Oprah and Harvey Mansfield, and more.
The Harvard professor makes the cover of Oprah's magazine.
Mar 27, 2006, Vol. 11, No. 26 • By THE SCRAPBOOK
Oprah Heart Harvey
The Scrapbook salutes Harvey Mans-field, who is not only our favorite Harvard professor but also the first Weekly Standard contributor that we're aware of to make it onto the cover of Oprah magazine, thanks (ironically?) to his new book Manliness.
Mansfield has recently been on the interview circuit, introducing a new generation to some old wisdom. We've read four of these profiles, and they're all worth perusing, since Mansfield has an enviable ability to respond to all manner of questions with interesting, witty, and thought-provoking answers.
The interviewers in the March 2 Harvard Salient and the March 4 Wall Street Journal were both friendly and penetrating. One actually could learn something about Mansfield's (complicated) take on manliness from them. The Salient, as befits a student paper, homed in on the local angle: Was ousted Harvard president Larry Summers deficient in manliness? "He's a manly fellow," replied Mansfield, "but he made his administration too much of a one-man show. He should have gathered a party of defenders and supporters in the administration itself and in the faculty. But instead, he went on his own, and by his many apologies, left his defenders discouraged and dismayed. But he had a manly project, to renew Harvard, to make it great. Right now, Harvard is wealthy, famous, and prestigious. But it isn't great." Journal interviewer Naomi Schaefer Riley elicited from Mansfield a sharper judgment on Summers: "He has apologized so much that he looks unmanly."
As was perhaps to be expected, the questions posed in the March 12 New York Times Magazine were embarrassingly silly, but deftly parried. ("So your generally left-leaning colleagues are willing to talk to you? People listen to me, but they don't pay attention to what I say. I should punch them out, but I don't.")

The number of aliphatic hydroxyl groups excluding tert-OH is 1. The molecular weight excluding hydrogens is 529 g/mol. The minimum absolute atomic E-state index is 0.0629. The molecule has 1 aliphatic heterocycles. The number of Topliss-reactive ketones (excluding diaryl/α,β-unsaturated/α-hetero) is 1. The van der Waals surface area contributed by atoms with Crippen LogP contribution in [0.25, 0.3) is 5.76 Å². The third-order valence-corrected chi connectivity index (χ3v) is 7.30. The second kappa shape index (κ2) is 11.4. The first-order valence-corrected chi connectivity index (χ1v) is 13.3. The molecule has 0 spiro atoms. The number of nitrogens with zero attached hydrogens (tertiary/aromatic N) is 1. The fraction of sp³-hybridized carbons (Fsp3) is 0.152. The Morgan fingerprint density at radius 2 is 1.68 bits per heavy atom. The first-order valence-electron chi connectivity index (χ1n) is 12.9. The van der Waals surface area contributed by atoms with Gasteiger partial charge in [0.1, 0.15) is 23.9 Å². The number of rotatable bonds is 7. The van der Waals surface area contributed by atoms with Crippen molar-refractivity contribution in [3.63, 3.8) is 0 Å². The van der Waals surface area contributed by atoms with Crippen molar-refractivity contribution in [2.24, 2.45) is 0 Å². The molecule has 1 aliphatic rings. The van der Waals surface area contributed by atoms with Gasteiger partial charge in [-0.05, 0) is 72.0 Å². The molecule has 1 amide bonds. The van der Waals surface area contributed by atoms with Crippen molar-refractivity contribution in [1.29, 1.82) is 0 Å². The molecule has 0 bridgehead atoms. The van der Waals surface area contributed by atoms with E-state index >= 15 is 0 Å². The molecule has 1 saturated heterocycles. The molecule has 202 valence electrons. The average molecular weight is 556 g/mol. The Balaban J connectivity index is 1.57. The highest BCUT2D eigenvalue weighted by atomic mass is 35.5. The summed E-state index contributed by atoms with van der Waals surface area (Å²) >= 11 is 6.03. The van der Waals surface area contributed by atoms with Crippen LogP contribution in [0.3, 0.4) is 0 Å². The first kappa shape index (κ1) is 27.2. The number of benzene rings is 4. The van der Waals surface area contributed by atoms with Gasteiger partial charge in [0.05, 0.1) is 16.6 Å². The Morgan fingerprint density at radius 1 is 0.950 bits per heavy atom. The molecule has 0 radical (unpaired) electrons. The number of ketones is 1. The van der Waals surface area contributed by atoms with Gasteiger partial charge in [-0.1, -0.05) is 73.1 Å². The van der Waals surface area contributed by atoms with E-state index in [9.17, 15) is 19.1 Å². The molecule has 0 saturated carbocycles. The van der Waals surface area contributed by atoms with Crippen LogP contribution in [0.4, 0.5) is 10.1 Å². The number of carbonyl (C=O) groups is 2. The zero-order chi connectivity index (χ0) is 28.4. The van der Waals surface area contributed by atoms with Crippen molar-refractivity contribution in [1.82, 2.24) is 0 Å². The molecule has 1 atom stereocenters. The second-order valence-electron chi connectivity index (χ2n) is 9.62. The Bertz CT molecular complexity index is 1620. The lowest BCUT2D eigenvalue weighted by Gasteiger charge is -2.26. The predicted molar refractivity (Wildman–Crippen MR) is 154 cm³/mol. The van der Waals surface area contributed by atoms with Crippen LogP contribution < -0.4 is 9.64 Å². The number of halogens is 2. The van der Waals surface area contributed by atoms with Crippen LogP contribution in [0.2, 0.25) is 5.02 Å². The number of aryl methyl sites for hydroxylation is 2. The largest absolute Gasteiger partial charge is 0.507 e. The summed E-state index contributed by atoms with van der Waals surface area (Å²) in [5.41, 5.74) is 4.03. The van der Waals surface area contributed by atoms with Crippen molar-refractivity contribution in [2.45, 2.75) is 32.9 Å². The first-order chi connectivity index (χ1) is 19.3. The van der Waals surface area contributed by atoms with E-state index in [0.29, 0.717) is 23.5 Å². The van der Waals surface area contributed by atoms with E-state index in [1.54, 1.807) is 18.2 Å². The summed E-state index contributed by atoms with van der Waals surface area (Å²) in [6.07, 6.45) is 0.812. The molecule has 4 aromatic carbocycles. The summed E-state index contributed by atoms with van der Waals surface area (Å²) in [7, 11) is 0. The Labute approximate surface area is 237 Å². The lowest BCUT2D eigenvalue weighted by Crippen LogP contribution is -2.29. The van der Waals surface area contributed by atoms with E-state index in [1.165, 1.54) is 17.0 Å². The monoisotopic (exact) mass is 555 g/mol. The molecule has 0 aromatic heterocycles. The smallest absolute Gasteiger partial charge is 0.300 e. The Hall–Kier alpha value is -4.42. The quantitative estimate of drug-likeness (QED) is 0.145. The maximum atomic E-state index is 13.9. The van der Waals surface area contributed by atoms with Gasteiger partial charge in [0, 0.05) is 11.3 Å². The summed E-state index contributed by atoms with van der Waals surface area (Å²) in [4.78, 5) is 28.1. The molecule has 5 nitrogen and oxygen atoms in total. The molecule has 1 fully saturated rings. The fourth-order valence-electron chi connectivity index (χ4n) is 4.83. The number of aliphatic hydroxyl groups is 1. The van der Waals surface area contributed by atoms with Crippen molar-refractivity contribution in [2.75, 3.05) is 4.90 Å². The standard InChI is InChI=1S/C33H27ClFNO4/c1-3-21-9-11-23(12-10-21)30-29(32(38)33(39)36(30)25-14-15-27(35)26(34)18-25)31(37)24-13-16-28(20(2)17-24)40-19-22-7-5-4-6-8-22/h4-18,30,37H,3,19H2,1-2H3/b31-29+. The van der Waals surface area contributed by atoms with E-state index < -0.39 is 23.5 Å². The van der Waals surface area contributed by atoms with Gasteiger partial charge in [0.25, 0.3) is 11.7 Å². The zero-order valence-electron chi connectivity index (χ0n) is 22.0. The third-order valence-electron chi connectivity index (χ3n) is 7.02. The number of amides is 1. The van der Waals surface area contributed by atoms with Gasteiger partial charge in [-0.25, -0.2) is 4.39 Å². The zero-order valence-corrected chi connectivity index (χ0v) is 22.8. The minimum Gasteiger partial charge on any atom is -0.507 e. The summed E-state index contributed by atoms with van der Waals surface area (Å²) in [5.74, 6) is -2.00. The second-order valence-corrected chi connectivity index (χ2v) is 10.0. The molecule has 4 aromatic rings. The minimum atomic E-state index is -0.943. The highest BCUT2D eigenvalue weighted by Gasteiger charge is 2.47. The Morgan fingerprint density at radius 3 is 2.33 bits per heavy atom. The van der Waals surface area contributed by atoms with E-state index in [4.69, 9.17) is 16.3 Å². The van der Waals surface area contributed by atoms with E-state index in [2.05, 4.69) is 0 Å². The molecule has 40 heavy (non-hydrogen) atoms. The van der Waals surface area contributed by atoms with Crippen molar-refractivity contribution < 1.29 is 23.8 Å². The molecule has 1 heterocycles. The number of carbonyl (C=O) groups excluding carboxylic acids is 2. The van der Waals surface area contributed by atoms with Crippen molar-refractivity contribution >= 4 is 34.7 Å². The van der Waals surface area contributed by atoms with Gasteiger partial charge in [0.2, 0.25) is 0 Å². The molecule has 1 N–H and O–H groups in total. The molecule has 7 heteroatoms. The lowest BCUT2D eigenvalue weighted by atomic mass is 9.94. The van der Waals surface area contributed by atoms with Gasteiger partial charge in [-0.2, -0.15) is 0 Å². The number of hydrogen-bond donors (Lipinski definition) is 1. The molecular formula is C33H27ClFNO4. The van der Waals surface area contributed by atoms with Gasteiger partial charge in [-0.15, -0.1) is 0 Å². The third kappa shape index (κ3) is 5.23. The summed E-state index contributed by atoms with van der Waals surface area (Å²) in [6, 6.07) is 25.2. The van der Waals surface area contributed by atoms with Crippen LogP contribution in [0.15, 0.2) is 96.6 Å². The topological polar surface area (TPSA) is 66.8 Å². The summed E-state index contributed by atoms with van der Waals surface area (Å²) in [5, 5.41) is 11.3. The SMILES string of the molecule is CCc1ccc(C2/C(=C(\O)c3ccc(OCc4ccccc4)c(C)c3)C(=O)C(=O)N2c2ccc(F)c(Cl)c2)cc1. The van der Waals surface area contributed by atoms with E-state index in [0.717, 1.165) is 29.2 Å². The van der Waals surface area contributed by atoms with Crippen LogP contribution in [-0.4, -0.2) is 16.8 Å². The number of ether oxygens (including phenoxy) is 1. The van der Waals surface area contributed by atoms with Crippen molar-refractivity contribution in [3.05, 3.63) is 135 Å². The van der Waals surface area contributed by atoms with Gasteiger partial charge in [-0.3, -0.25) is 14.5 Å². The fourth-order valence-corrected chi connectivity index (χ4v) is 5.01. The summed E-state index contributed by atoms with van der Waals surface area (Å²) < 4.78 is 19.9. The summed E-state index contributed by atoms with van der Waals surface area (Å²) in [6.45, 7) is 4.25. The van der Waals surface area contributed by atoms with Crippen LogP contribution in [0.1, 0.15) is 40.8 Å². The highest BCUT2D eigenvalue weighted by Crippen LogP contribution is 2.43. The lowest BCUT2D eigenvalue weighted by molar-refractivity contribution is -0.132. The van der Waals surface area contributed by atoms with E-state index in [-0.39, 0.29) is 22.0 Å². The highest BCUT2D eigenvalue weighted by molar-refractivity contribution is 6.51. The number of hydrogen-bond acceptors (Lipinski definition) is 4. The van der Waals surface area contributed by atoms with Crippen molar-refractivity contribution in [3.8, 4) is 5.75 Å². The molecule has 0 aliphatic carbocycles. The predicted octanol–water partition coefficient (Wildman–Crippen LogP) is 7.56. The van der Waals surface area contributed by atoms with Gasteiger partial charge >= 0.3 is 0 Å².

The surprise was the April issue of Oprah magazine. Elizabeth Gilbert's interview was deft, good-humored, and intelligent. And the editors were so impressed with Mansfield's answers that they chose to tease the interview on the cover. ("In Praise of Manly Men--Who are they, where are they, and why do we still want them?") Inside they announce that Mansfield has "written the book--the thoughtful, vexing, and ultimately irresistible book"--on the subject of manliness.
Endorsements don't get much better than that! We trust Yale University Press will be trumpeting that statement in ads in major newspapers and magazines. Meanwhile, we don't want to take sales away from Oprah, so we won't print excerpts (plus, we don't want to anticipate our own review).
The Scrapbook never thought it would be saying this--but real men should buy this month's Oprah. And, of course, buy the book.
Raising the Passive Voice to an Art Form
So apparently it's not just conservatives that the New York Times goes after with unfair photographs. They also go after liberals--if they happen to be on the wrong side of Hillary Clinton. Witness (at right) last week's grotesque cover portrait of Democrat Mark Warner, which occasioned, three days later, this amusing bit of backpedaling:
"The cover photograph in The Times Magazine on Sunday rendered colors incorrectly for the jacket, shirt and tie worn by Mark Warner, the former Virginia governor who is a possible candidate for the presidency. The jacket was charcoal, not maroon; the shirt was light blue, not pink; the tie was dark blue with stripes, not maroon. . . . The film that was used can cause colors to shift, and the processing altered them further; the change escaped notice because of a misunderstanding by the editors." (New York Times "Editors' Note," March 15, 2006.)
Notice, especially, the artful use of the passive voice. According to the Times, the guilty parties were, in order, the photograph, the jacket, the shirt, the tie, and the film.
As Slate's Mickey Kaus observed, "Isn't that like a newspaper saying that the facts changed in transcription and 'the writing altered them further.' Well, OK then!"
Don't look now, but we think Charles Schumer just compared Arab businessmen to skinheads.
According to a piece in the New York Observer last week, Schumer's beating the drums to kill the Dubai ports deal "came under fire from many quarters, with some critics suggesting that opposition to the deal was driven by xenophobia or anti-Arab racism. Mr. Schumer heatedly disputes that view. 'Let's say skinheads had bought a company to take over our port,' he said. 'I think the outcry would have been the same.'"
So why exactly do businessmen who happen to be Arabs deserve to be compared with skinheads, Mr. Schumer?
The End of Dutch Multiculturalism
Paul Belien, editor of the Brussels Journal (www.brusselsjournal.com), draws our attention to the new entrance exam for immigrants to the Netherlands.